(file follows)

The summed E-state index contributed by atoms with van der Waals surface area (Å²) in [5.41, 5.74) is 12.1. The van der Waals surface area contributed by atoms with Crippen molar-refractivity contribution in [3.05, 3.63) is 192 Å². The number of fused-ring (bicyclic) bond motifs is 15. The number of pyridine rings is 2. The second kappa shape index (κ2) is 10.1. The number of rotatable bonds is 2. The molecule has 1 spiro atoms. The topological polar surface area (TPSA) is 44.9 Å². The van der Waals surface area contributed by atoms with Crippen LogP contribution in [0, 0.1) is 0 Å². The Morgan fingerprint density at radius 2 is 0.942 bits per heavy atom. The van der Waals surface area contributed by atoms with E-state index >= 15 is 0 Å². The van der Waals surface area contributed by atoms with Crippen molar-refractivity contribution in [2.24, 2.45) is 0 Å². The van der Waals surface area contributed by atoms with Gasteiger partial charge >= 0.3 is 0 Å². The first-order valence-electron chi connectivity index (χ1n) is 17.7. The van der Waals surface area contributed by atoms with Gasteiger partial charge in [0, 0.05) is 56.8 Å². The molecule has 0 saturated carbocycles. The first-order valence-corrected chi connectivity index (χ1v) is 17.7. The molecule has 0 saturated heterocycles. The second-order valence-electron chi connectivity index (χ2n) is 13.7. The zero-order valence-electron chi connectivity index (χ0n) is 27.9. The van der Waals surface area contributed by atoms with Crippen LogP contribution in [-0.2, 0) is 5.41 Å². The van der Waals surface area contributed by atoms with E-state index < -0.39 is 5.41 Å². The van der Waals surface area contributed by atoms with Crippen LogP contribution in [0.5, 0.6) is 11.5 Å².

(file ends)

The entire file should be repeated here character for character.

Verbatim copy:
The summed E-state index contributed by atoms with van der Waals surface area (Å²) in [5.41, 5.74) is 12.1. The van der Waals surface area contributed by atoms with Crippen molar-refractivity contribution in [3.05, 3.63) is 192 Å². The number of fused-ring (bicyclic) bond motifs is 15. The number of pyridine rings is 2. The second kappa shape index (κ2) is 10.1. The number of rotatable bonds is 2. The molecule has 1 spiro atoms. The topological polar surface area (TPSA) is 44.9 Å². The van der Waals surface area contributed by atoms with Crippen LogP contribution in [0, 0.1) is 0 Å². The Morgan fingerprint density at radius 2 is 0.942 bits per heavy atom. The van der Waals surface area contributed by atoms with E-state index >= 15 is 0 Å². The van der Waals surface area contributed by atoms with Crippen molar-refractivity contribution in [2.24, 2.45) is 0 Å². The van der Waals surface area contributed by atoms with Gasteiger partial charge >= 0.3 is 0 Å². The first-order valence-electron chi connectivity index (χ1n) is 17.7. The van der Waals surface area contributed by atoms with Gasteiger partial charge in [0, 0.05) is 56.8 Å². The molecule has 0 saturated carbocycles. The first-order valence-corrected chi connectivity index (χ1v) is 17.7. The molecule has 0 saturated heterocycles. The second-order valence-electron chi connectivity index (χ2n) is 13.7. The zero-order valence-electron chi connectivity index (χ0n) is 27.9. The van der Waals surface area contributed by atoms with Crippen LogP contribution in [-0.2, 0) is 5.41 Å². The van der Waals surface area contributed by atoms with E-state index < -0.39 is 5.41 Å². The van der Waals surface area contributed by atoms with Crippen LogP contribution in [0.5, 0.6) is 11.5 Å².